A portion of the long-planned and long-delayed housing development in the Bayview-Hunters Point shipyard area could open to families by 2014, the developer said Thursday.
Construction on the hilltop area in Hunters Point overlooking the shipyard — the initial phase of the massive 702-acre project — is expected to begin later this year, Lennar Urban President Kofi Bonner said. If all goes as planned, families could begin moving into some 300 to 400 homes about 18 months later, Bonner said.
The development on the site of the former naval base and at Candlestick Point, which was approved by The City in 2010, calls for 10,500 residential units, including a rebuild of the Alice Griffith housing project. It also is set to create 320 acres of public parks and open space, along with commercial space.
Bonner estimated the full project would take 20 years and cost $8.5 billion.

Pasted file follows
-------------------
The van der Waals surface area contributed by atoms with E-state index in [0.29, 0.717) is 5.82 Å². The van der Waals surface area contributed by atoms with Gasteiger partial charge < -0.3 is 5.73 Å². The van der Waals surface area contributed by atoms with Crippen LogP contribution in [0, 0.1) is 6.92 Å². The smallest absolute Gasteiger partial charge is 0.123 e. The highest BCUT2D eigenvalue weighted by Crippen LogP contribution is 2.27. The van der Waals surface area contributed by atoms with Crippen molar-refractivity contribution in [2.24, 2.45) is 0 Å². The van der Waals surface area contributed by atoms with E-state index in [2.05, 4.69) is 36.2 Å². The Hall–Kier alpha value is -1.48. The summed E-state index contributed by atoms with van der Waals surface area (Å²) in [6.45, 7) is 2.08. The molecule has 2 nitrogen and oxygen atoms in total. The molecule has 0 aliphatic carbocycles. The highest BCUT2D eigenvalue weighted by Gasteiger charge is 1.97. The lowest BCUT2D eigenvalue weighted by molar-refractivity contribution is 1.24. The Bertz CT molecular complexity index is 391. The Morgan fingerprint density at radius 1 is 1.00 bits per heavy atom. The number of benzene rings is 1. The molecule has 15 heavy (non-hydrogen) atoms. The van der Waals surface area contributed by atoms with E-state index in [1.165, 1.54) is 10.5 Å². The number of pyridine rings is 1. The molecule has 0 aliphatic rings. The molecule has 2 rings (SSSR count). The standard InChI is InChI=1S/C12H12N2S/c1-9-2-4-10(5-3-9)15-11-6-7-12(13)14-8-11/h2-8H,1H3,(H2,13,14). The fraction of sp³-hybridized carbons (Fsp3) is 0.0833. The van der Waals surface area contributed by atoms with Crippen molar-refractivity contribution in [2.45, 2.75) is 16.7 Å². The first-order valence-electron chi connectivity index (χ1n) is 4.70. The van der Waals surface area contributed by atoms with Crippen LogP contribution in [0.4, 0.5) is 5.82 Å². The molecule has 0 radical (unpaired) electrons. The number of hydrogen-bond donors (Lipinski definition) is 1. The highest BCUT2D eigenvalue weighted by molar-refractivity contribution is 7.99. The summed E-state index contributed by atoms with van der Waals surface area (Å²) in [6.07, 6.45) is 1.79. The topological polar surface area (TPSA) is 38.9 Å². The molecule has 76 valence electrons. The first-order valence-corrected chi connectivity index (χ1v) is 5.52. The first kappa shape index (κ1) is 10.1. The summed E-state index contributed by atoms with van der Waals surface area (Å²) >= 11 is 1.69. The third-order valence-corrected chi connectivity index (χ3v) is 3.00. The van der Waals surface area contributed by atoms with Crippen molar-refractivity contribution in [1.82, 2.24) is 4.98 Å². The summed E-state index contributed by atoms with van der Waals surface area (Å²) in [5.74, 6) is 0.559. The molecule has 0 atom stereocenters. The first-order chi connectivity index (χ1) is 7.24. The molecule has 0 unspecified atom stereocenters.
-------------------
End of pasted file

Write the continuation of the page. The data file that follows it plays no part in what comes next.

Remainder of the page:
Significant time has been devoted to cleaning up the toxic shipyard site, where the Navy stored radioactive materials; negotiating with the 49ers over a possible new stadium; and planning aimed at balancing affordable housing needs with commercial development. The approval process was marked by contentious public meetings with wary residents of the neglected neighborhoods.
“But for this community and their commitment, Lennar would probably have left this city,” Bonner told a group of community leaders and city officials at a City Hall ceremony marking the developer’s $7.3 million payment toward affordable housing and job training in the Bayview.
Lennar Corp. has agreed to a total of $37.5 million for programs that community leaders hope will stem the outflow of poor black families from San Francisco.
Mayor Ed Lee said the Bayview development was one of many “old promises” The City intended to
follow through on.
The Lennar money will be disbursed by The San Francisco Foundation, an independent public foundation specializing in affordable housing and workforce development, in “a very accountable, a very transparent process,” foundation CEO Dr. Sandra Hernandez said. She said that could include small-business development and buying foreclosed homes to lease them back affordably to Bayview families.